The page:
A ‘Power of Attorney’ is a legal document that authorises an appointed person (the ‘Attorney’) to make decisions on behalf of the person who appointed them (the ‘Donor’ or ‘Principal’).
The person who appoints an Attorney ‘donates’ their power to make certain decisions to their nominated Attorney. The ‘Attorney’ is chosen and appointed by the Donor when the Donor still has the mental capacity to understand the consequences of their actions.
The ‘Attorney’ does not need to be a legally trained or qualified person. This person could be a close friend or relative whom you can trust. You can have more than one ‘Attorney’.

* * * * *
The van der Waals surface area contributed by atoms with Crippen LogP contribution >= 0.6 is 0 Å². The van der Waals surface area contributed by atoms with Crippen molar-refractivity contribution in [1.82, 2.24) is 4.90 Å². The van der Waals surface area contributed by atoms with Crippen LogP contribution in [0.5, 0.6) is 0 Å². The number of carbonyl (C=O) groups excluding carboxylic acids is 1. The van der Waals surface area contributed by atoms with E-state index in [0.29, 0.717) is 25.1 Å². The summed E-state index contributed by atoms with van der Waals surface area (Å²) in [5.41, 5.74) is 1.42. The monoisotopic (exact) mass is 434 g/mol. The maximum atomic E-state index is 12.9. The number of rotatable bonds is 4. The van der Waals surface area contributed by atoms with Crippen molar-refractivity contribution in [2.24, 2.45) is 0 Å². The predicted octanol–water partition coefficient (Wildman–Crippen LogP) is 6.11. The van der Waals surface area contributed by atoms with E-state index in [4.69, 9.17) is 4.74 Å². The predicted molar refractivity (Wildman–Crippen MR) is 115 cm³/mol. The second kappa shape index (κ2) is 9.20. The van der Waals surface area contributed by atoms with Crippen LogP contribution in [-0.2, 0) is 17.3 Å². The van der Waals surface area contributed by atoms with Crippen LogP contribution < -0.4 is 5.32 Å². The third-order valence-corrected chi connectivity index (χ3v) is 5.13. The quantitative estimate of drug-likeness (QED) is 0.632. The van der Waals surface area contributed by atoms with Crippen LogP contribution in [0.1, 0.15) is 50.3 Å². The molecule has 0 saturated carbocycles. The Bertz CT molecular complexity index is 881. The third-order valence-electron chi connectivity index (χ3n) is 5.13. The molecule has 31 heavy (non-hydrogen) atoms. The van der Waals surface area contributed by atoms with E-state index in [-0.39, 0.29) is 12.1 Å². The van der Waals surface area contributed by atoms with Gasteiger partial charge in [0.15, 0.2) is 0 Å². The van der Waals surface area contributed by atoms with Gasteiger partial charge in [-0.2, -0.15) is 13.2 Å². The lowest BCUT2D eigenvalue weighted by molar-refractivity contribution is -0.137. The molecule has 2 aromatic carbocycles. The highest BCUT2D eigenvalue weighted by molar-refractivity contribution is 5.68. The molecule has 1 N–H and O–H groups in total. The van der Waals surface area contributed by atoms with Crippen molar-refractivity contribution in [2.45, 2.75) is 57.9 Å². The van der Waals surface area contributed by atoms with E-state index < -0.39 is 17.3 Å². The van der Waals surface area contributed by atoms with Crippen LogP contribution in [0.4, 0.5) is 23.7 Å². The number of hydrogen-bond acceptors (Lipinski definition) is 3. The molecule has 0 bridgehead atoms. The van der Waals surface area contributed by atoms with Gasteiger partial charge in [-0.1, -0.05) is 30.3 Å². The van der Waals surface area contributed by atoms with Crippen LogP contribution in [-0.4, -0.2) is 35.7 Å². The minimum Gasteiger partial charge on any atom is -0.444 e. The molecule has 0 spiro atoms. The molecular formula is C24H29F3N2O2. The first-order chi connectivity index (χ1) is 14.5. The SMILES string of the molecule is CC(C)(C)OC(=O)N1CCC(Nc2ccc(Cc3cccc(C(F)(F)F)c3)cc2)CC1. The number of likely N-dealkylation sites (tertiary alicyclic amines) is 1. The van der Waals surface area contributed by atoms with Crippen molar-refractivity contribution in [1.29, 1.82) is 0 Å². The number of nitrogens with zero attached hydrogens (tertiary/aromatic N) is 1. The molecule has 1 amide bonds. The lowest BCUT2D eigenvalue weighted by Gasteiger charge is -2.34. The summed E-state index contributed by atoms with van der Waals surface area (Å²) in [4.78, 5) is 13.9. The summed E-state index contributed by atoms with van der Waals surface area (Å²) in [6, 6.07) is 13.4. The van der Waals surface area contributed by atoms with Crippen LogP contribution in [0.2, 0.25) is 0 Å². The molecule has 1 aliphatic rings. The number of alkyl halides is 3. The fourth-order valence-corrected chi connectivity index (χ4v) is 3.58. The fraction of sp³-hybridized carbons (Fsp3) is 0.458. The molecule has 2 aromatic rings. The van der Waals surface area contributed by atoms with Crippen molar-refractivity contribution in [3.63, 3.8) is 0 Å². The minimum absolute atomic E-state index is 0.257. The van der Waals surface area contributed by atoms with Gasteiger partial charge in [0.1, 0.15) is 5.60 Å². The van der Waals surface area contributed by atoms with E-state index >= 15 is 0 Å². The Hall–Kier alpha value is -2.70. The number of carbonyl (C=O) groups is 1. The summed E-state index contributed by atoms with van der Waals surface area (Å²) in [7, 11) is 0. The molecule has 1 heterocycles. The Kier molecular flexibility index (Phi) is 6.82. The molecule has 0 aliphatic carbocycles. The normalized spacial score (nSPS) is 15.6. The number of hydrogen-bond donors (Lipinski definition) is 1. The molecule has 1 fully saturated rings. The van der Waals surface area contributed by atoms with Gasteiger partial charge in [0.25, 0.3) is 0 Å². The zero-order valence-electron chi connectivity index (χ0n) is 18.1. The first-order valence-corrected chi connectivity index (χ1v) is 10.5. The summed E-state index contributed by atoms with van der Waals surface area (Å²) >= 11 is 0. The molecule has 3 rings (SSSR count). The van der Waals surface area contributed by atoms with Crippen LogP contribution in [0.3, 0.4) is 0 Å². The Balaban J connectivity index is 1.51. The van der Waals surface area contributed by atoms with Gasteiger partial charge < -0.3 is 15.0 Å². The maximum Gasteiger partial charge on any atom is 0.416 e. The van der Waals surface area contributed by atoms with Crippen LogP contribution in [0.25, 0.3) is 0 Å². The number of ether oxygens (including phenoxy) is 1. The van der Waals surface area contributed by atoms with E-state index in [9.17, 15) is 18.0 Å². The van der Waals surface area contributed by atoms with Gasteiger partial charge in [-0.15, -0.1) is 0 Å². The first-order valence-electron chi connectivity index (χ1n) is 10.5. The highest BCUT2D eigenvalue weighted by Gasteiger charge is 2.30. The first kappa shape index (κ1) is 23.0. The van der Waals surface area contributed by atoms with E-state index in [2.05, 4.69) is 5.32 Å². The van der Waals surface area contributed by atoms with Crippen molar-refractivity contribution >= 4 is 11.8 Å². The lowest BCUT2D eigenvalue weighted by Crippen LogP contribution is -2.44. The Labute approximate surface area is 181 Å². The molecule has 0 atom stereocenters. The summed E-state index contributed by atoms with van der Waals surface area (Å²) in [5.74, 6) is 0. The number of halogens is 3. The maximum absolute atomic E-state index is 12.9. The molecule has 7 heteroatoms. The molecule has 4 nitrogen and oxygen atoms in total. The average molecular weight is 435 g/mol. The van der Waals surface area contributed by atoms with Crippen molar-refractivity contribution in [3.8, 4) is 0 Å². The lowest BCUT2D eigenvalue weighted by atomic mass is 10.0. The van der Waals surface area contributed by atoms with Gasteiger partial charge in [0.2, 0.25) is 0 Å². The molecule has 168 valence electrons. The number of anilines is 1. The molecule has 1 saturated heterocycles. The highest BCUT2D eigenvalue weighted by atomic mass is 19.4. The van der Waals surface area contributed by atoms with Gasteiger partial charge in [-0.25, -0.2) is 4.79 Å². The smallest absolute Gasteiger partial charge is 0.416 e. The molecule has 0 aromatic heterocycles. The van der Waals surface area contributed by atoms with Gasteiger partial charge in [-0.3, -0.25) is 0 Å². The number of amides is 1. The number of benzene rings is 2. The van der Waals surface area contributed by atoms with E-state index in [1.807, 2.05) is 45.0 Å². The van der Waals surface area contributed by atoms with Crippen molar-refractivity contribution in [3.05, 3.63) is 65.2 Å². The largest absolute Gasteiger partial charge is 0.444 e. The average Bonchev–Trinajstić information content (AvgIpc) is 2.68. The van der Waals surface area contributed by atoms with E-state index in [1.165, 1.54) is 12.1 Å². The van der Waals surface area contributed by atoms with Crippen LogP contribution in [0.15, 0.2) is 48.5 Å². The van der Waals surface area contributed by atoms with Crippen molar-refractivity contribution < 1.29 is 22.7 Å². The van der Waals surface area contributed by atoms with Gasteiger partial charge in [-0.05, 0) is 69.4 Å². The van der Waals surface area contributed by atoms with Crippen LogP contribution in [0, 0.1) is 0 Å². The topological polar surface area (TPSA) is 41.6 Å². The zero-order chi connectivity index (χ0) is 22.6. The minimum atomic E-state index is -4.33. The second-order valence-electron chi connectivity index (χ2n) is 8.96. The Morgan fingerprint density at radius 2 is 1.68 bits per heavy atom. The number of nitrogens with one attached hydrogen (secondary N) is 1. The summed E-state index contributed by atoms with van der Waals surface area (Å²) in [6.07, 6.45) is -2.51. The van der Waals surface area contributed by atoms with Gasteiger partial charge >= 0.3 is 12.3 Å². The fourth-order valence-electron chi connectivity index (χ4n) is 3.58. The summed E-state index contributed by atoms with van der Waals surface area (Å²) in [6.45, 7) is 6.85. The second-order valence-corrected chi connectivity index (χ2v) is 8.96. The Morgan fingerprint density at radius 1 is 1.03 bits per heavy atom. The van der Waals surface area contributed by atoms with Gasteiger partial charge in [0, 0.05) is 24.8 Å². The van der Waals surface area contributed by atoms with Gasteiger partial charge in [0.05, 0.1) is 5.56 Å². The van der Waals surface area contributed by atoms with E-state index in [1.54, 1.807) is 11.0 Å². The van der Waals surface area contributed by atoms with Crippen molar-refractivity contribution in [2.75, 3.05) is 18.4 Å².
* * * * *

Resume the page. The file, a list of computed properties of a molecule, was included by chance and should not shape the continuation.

You can specify when your Attorney/s powers begin and you can also specify what powers they will have, and not have. This is often referred to as the ‘limits of your Attorney/s powers’.
You can make changes to your Power of Attorney at any time, as long as you still have the decision-making capacity to do so. You can also appoint a replacement ‘Attorney’, but you must inform your original ‘Attorney’ of these decisions.
The regulations under-pinning the various forms of ‘Power of Attorney’ are different in every State & Territory so please check with your local State jurisdictions for further details.